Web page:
Laguiole en Aubrac

Laguiole knives have been manufactured in the southwest French province of Aveyron since the nineteenth century. Its predecessor, the “Capuchadou”, was forged with a fixed, unmovable blade. After the development of a unique folding mechanism by the smith Pierre-Jean Calmels, the blade was then able to fold into its handle, which lead to the creation of the folding knife, or jackknife. However, this beautifully curved jackknife originated not from France, but from seventeenth-century Spain, where it was called in original Spanish “navaja”.
Nearly everyone, be it man or woman, young or old, carried these knives with them at all times. In this unsettled period, it was used both as an all-purpose tool and as a weapon.
Young French craftsmen from the Aubrac region, who had travelled through Andalusia to perfect their skills, saw these unusual knives and studied the art of their production. With this new-found knowledge and skill, they returned to their homeland where they continued to develop the knife. Beautiful carvings of flies and bees were forged into the knives, and the sheath received the so-called “shepherd’s cross”, made from metal pins. Being far superior to the old Capuchadou, these knives quickly became the shepherds’ tool of choice during their solitary travels. They even stuck the knives into the ground or tree roots when they wanted to pray!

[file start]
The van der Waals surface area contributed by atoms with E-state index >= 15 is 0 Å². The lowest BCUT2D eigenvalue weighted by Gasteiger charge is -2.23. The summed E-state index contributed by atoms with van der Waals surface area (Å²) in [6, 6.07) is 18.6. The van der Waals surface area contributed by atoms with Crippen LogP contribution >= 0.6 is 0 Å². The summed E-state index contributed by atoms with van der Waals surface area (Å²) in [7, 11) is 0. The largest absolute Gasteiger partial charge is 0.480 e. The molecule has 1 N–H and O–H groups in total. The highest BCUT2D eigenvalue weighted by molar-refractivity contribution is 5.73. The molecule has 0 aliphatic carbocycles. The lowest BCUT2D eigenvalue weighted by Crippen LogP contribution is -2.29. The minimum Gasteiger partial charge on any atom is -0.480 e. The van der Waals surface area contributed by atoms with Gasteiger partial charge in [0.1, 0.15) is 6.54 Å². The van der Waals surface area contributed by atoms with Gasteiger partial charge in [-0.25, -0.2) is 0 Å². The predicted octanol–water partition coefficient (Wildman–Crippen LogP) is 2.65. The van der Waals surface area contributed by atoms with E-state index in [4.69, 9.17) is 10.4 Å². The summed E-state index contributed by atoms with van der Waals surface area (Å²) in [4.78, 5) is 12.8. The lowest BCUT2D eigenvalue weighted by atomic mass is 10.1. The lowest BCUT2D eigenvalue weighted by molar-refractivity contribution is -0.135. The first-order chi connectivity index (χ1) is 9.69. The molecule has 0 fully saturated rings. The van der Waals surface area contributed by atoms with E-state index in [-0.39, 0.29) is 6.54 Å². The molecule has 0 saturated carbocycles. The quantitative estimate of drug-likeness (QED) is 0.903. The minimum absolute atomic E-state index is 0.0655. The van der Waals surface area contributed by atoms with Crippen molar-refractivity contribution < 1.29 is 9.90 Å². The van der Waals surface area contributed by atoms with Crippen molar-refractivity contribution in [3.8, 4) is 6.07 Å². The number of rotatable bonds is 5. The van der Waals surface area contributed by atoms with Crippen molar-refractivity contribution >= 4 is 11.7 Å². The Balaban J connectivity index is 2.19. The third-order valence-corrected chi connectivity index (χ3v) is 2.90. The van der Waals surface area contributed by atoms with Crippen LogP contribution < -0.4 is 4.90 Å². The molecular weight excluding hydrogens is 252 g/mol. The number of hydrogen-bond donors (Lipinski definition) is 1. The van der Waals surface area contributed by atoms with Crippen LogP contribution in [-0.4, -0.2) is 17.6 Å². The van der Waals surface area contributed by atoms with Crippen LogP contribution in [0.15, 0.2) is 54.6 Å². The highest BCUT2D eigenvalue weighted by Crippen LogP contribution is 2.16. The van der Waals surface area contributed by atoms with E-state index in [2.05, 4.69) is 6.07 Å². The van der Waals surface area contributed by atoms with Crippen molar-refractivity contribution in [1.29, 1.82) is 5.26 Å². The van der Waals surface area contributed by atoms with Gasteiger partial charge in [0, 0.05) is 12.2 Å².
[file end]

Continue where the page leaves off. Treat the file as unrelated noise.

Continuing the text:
The incredible craftsmanship, remarkable sharpness of the blade and extraordinary quality of the materials used all contribute to the knives’ legendary status and are considered unique cultural property of France. No one who has owned such a knife will ever again want to use any other!

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